Darknet markets are known to fall through exit scams, seizures by law enforcement personnel and hacks.
In the latest instance involving the dark web, an operation in France has led to the seizure of a hidden marketplace known as Black Hand, which has been in operation for over two years.
Through the collaboration of law enforcement bodies such as the Customs Investigations, National Directorate of Intelligence and the French national police, Black Hand Market has been successfully shut down—bringing to a halt the operations carried out by operators and users of the marketplace.
The details surrounding the seizure were released via a PDF document by France’s Minister of Public Action and Accounts Gerald Darmanin.
In the document, the minister acknowledges that this is the first major operation of its type to take place in the country, and its downfall is indeed great news for the authorities because the market was used by thousands to perpetrate a wide range of illegal activities.
Details of the Operation
On Tuesday, June 12, the law enforcement personnel involved carried out raids from different parts of the country, leading to the arrest of the main site administrator and other prime suspects.
Since operations of such magnitude tend to incorporate multiple security agencies, those arrested were forwarded to the investigators at the Directorate of Judicial Police (DCPJ).
After about 48 hours under the watch of security personnel involved, those arrested were presented before a court in Lille, a city in Northern France, and charged with aiding crime, possession of counterfeit currency and drug-related charges, among others.
If found guilty of the charges, the culprits will spend could spend up to 10 years or more in prison. As of now, high-level investigations continue to take place to bring down the network entirely.
Female Suspect Found to Be an Admin of the Site
A few days into the investigations after the arrests of the individuals, in a surprising and rare case, a woman described as a housewife with no criminal record was found to have been engaging in the activities of the site as an administrator.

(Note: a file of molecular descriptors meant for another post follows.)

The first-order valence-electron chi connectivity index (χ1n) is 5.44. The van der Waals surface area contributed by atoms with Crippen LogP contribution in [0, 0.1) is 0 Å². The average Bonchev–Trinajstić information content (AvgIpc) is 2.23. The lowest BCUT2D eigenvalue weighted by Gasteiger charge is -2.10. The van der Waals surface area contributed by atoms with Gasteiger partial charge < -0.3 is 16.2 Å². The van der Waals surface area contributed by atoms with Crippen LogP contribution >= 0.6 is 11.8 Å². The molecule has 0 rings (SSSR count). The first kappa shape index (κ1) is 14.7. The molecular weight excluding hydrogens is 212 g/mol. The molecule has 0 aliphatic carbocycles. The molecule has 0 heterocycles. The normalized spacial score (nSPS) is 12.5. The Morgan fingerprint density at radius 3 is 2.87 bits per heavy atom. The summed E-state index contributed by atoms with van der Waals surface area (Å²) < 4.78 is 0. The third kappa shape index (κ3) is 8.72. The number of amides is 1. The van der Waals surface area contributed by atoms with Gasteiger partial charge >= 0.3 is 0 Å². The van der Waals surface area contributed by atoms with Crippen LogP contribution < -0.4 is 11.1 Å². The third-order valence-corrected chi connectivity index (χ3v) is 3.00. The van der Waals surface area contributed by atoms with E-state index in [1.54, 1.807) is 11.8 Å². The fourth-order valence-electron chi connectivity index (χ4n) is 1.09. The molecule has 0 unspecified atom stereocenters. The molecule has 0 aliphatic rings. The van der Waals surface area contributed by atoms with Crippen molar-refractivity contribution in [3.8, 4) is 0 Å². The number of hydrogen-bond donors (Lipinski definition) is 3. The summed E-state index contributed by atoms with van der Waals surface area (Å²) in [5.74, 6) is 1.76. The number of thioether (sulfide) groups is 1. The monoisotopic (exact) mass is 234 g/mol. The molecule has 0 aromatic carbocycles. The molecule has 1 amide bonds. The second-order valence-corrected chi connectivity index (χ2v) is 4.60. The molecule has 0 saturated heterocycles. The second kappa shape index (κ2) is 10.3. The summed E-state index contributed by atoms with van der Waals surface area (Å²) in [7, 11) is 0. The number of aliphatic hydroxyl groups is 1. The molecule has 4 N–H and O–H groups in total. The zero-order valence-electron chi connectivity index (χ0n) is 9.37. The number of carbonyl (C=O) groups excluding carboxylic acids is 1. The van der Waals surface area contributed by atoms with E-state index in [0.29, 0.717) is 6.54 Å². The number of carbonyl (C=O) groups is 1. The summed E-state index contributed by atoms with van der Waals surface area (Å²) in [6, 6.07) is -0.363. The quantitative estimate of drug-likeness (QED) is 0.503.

While undertaking her duties, she used the aliases Hades and Anouchka.
Further revelations by the security personnel show that the woman, age 28, is a mother of two and did not take part in creating the site but only worked as a senior moderator.
The police also concluded that as much as the suspect did not have a profile that suggests she is an IT specialist, all clues and evidence gathered indicates that she was knowledgeable in darknet-related matters.
Among those arrested are two other site moderators who had vendor accounts in the marketplace.
Then there is another individual who only worked as a vendor. All those involved were charged based on the available evidence.
Seizure of Funds and Equipment
During the raid, the police were also able to confiscate about 25,000 Euros of various cryptocurrencies, which is the standard form of payment in the darknet market ecosystem.
Other items seized by officers included IT equipment, about 4,000 Euros in cash, and last but not least, fake identification documents.
From this it can be noted that apart from the site admins losing the digital assets, the market’s buyers and sellers were also affected.